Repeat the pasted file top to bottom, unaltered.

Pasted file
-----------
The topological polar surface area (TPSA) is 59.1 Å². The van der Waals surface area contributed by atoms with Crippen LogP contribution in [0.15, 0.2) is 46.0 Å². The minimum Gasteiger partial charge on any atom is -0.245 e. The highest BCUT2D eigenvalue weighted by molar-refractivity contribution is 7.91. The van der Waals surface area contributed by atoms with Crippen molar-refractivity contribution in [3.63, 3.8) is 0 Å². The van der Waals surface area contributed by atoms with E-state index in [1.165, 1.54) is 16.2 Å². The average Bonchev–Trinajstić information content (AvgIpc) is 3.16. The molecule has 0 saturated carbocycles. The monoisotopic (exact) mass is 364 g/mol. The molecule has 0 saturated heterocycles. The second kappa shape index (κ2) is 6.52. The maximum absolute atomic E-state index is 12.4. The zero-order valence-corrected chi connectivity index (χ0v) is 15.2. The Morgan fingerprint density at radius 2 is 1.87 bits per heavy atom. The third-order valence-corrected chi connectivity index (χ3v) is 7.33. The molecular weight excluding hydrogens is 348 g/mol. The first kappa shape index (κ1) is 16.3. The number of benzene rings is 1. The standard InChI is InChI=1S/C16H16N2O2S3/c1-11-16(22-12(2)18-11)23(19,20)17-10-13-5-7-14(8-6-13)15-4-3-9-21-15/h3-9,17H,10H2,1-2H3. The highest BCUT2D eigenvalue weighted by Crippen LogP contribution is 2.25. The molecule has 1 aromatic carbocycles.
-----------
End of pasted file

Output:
The topological polar surface area (TPSA) is 59.1 Å². The van der Waals surface area contributed by atoms with Crippen LogP contribution in [0.15, 0.2) is 46.0 Å². The minimum Gasteiger partial charge on any atom is -0.245 e. The highest BCUT2D eigenvalue weighted by molar-refractivity contribution is 7.91. The van der Waals surface area contributed by atoms with Crippen molar-refractivity contribution in [3.63, 3.8) is 0 Å². The van der Waals surface area contributed by atoms with E-state index in [1.165, 1.54) is 16.2 Å². The average Bonchev–Trinajstić information content (AvgIpc) is 3.16. The molecule has 0 saturated carbocycles. The monoisotopic (exact) mass is 364 g/mol. The molecule has 0 saturated heterocycles. The second kappa shape index (κ2) is 6.52. The maximum absolute atomic E-state index is 12.4. The zero-order valence-corrected chi connectivity index (χ0v) is 15.2. The Morgan fingerprint density at radius 2 is 1.87 bits per heavy atom. The third-order valence-corrected chi connectivity index (χ3v) is 7.33. The molecular weight excluding hydrogens is 348 g/mol. The first kappa shape index (κ1) is 16.3. The number of benzene rings is 1. The standard InChI is InChI=1S/C16H16N2O2S3/c1-11-16(22-12(2)18-11)23(19,20)17-10-13-5-7-14(8-6-13)15-4-3-9-21-15/h3-9,17H,10H2,1-2H3. The highest BCUT2D eigenvalue weighted by Crippen LogP contribution is 2.25. The molecule has 1 aromatic carbocycles.